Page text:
“If we succeed, we can celebrate our independence from the virus together on the Fourth of July, as we celebrate our independence as a nation,” Biden said. “And the future is only going to get brighter.”
The president and the first lady will also soon deliver remarks in Hampton, Virginia, to kick off the start of Memorial Day weekend, so stay tuned.
The Guardian’s Sam Levine reports on the upcoming Senate vote on Democrats’ election reform bill:
The senate will vote in about a month on sweeping legislation that would dramatically expand access to the ballot box, Chuck Schumer, the senate majority leader, said Friday.
The announcement came immediately after senate Republicans blocked the creation of a bipartisan commission to probe the 6 January attack on the US capitol. Republicans used the filibuster, a procedural tactic that prevents legislation from moving ahead in the senate unless it has 60 votes.
In a Dear Colleague letter, Senate Majority Leader Chuck Schumer announces a pretty ambitious schedule with a vote on S1 during the last week of June. pic.twitter.com/o67dexFMg9
May 28, 2021
The comments from Schumer are significant because there is some handwringing over how exactly Democrats plan to get over the filibuster when it comes to passing the sweeping voting rights bill.
Those conversations have become more urgent in recent weeks as Republicans have moved aggressively in state legislatures across the country to impose new restrictions. Schumer said the senate would vote on the bill during the last week of the senate’s June work period.
A key senator in the vote will be Joe Manchin, a West Virginia Democrat, who continues to back the filibuster, even as it harms his own party. Manchin has also said he wants bipartisan buy-in for the bill. After the Friday filibuster blocking the 6 January commission, Manchin tweaked Republicans for not supporting the panel.
“To see fear take over is truly disheartening,” Joe Manchin told reporters after the vote, calling Republicans cowards in an oblique way
May 28, 2021
Pelosi: ‘Republican Senators surrendered to the January 6th mob assault’
House speaker Nancy Pelosi sharply criticized Senate Republicans for blocking consideration of the January 6 commission bill.
“Mitch McConnell asked Senate Republicans to do him a ‘personal favor’ and vote against the January 6th Commission,” the Democratic speaker said in a new statement.
“In doing so, Mitch McConnell asked them to be complicit in his undermining of the truth of January 6th. In bowing to McConnell’s personal favor request, Republican Senators surrendered to the January 6th mob assault.”
Pelosi argued the vote on the commission bill brought “shame” to the Senate and would make the country less safe. She indicated that House committees, which are under Democratic leadership, would continue to investigate the attack.
“Honoring our responsibility to the Congress in which we serve and the Country which we love, Democrats will proceed to find the truth,” Pelosi said.
Congresswoman Liz Cheney commended the six Republican senators who voted in favor of taking up the January 6 commission bill.
“Thank you to Senators Cassidy, Collins, Murkowski, Portman, Sasse, and Romney for voting for truth and defense of our constitution,” the Republican congresswoman said on Twitter. “History will remember those who put country ahead of politics.”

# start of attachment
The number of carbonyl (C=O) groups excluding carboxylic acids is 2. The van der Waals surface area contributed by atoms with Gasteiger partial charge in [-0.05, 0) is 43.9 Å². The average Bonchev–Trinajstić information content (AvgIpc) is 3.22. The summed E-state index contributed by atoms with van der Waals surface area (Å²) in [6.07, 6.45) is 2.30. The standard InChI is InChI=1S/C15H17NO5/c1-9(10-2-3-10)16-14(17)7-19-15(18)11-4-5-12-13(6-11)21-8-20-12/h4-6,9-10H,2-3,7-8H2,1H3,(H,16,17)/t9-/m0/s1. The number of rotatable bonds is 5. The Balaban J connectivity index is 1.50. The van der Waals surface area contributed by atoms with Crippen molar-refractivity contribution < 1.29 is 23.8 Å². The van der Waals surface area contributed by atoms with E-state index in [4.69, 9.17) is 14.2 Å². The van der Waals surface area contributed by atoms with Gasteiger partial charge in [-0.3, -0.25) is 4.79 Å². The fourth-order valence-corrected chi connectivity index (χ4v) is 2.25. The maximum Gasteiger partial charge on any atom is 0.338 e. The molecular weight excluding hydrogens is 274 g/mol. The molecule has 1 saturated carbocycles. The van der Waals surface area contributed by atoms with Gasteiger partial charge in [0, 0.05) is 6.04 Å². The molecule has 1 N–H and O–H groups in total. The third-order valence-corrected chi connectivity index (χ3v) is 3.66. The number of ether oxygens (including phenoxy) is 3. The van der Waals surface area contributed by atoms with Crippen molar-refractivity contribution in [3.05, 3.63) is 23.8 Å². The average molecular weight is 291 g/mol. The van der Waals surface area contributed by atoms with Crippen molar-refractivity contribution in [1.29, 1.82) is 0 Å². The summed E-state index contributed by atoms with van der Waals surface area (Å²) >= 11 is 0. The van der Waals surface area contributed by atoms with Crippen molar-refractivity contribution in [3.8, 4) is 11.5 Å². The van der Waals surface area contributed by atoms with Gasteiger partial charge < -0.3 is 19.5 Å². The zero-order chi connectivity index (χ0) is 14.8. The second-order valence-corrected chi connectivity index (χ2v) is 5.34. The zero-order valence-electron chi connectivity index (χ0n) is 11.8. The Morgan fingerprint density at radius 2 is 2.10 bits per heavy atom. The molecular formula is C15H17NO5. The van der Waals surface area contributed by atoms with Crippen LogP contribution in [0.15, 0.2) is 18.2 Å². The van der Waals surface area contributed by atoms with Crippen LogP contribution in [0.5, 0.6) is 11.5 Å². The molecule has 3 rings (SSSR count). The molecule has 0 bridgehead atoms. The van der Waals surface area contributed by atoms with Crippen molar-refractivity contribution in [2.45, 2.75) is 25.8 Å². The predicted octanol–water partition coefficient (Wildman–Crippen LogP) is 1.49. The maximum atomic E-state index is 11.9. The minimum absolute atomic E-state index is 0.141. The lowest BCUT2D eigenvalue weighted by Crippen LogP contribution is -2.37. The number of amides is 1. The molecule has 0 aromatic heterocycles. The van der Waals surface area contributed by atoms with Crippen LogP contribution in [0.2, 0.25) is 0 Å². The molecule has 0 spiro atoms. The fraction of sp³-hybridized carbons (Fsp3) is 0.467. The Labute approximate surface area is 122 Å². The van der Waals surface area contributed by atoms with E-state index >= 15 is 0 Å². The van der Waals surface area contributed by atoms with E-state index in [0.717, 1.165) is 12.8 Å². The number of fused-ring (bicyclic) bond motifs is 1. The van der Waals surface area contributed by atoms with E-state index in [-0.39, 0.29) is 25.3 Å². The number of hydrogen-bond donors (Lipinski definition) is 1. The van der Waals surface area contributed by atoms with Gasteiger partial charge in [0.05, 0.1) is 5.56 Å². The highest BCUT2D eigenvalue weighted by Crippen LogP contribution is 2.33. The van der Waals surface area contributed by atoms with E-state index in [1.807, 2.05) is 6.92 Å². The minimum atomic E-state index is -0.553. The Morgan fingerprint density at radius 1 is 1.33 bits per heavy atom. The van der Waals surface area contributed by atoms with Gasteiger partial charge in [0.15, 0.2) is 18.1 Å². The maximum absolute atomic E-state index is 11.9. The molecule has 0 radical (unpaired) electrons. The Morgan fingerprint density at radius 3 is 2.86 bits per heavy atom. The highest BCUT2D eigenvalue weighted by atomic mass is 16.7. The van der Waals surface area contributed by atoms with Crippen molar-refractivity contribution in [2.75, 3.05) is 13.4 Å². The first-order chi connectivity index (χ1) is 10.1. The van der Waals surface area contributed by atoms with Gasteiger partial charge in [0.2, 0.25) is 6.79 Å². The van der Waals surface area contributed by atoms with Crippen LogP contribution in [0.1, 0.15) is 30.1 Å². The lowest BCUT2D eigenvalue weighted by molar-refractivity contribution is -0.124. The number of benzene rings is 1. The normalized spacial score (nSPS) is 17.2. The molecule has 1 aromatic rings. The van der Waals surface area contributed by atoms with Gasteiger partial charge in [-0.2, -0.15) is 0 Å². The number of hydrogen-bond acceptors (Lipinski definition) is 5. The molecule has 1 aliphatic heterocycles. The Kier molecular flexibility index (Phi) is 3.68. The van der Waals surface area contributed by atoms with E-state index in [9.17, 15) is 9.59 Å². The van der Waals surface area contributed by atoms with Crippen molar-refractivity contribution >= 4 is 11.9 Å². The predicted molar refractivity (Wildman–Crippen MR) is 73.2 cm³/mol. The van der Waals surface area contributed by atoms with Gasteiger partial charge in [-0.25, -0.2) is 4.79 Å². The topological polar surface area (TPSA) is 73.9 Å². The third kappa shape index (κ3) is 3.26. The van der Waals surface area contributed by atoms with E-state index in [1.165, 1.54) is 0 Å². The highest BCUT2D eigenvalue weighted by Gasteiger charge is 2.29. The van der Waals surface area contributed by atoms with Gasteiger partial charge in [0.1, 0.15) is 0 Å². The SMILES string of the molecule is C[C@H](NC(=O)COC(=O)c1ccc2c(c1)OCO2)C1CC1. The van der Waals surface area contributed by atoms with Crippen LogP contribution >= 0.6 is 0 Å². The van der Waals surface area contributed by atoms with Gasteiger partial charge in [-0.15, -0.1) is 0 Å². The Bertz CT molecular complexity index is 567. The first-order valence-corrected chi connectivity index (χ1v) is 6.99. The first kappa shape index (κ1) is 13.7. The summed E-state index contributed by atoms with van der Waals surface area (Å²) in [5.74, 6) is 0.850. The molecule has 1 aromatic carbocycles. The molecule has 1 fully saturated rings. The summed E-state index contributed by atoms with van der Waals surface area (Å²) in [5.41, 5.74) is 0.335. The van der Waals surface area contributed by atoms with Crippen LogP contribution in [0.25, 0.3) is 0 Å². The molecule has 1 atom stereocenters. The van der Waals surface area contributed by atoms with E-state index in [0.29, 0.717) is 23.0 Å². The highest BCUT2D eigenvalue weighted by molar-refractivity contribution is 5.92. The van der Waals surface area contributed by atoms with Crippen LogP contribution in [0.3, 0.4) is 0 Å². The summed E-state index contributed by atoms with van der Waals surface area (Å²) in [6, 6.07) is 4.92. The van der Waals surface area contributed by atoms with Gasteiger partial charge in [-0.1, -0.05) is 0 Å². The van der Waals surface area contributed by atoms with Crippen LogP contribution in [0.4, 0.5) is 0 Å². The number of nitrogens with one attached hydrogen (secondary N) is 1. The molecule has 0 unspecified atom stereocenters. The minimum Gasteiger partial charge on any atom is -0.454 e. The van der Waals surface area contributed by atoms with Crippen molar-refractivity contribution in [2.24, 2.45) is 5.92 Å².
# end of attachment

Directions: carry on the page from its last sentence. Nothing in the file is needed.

Thank you to Senators Cassidy, Collins, Murkowski, Portman, Sasse, and Romney for voting for truth and defense of our constitution. History will remember those who put country ahead of politics.
May 28, 2021
Cheney was ousted as House Republican conference chair earlier this month over her criticism of Donald Trump’s lies about the presidential election, which sparked the Capitol attack.
Last week, Cheney voted with 34 other House Republicans and every House Democrat in support of the commission bill.
Progressives are already pointing to the Republican blockade of the January 6 commission bill as evidence for why Senate Democrats should eliminate the filibuster.
Senator Elizabeth Warren said on Twitter, “If Senate Republicans can block an independent commission investigating a deadly armed attack on the Capitol because it might hurt their poll numbers with insurrectionists, then something is badly wrong with the Senate. We must get rid of the filibuster to protect our democracy.”
If Senate Republicans can block an independent commission investigating a deadly armed attack on the Capitol because it might hurt their poll numbers with insurrectionists, then something is badly wrong with the Senate. We must get rid of the filibuster to protect our democracy. https://t.co/foIyeTOFar
May 28, 2021
At least two Senate Democrats — Joe Manchin and Kyrsten Sinema — have indicated they are still against eliminating the filibuster.
Although Manchin expressed severe disappointment about today’s vote, he previously indicated he would not be willing to end the filibuster to make the commission happen.
A spokesperson for Republican Senator Pat Toomey told HuffPost that he was not in Washington for the commission bill vote today because of a family obligation.
However, the spokesperson said, Toomey would have voted in favor of starting debate on the bill.
Sen. Toomey’s spokesperson tells me he missed the vote because of a family commitment but would have supported advancing Jan 6 commission bill pic.twitter.com/4N5EHw7IIO
May 28, 2021
The Pennsylvania senator also voted to convict Donald Trump for incitement of insurrection shortly after the Capitol attack, and he had expressed openness to the commission proposal.
Toomey’s “aye” vote would have made seven Republicans in support of advancing the bill, but that is still short of 10 Republican votes necessary to overcome the filibuster.